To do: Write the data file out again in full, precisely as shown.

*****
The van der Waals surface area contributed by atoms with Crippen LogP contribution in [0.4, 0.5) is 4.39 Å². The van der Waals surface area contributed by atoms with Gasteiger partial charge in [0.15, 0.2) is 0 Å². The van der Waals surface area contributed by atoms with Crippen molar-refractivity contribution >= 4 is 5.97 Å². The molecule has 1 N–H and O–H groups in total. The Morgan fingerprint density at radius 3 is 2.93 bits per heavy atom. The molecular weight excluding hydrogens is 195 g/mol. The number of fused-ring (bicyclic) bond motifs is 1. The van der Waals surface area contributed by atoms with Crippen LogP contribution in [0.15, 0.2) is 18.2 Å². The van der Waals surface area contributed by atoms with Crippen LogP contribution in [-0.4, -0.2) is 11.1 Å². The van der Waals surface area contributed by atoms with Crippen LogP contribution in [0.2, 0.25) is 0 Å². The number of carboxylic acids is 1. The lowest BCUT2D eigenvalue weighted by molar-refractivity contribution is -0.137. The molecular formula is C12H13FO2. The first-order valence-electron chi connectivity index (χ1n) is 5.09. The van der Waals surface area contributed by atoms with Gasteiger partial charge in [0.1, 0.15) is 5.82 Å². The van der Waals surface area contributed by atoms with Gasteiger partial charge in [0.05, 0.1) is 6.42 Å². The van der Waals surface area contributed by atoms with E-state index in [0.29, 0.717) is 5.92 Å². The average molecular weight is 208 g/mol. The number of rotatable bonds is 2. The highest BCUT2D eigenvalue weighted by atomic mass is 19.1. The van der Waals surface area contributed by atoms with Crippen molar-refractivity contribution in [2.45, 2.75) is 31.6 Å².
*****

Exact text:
The van der Waals surface area contributed by atoms with Crippen LogP contribution in [0.4, 0.5) is 4.39 Å². The van der Waals surface area contributed by atoms with Gasteiger partial charge in [0.15, 0.2) is 0 Å². The van der Waals surface area contributed by atoms with Crippen molar-refractivity contribution >= 4 is 5.97 Å². The molecule has 1 N–H and O–H groups in total. The Morgan fingerprint density at radius 3 is 2.93 bits per heavy atom. The molecular weight excluding hydrogens is 195 g/mol. The number of fused-ring (bicyclic) bond motifs is 1. The van der Waals surface area contributed by atoms with Crippen LogP contribution in [0.15, 0.2) is 18.2 Å². The van der Waals surface area contributed by atoms with Crippen LogP contribution in [-0.4, -0.2) is 11.1 Å². The van der Waals surface area contributed by atoms with Crippen LogP contribution in [0.2, 0.25) is 0 Å². The number of carboxylic acids is 1. The lowest BCUT2D eigenvalue weighted by molar-refractivity contribution is -0.137. The molecular formula is C12H13FO2. The first-order valence-electron chi connectivity index (χ1n) is 5.09. The van der Waals surface area contributed by atoms with Gasteiger partial charge in [0.1, 0.15) is 5.82 Å². The van der Waals surface area contributed by atoms with Gasteiger partial charge in [0.05, 0.1) is 6.42 Å². The van der Waals surface area contributed by atoms with E-state index in [0.29, 0.717) is 5.92 Å². The average molecular weight is 208 g/mol. The number of rotatable bonds is 2. The highest BCUT2D eigenvalue weighted by atomic mass is 19.1. The van der Waals surface area contributed by atoms with Crippen molar-refractivity contribution in [2.45, 2.75) is 31.6 Å².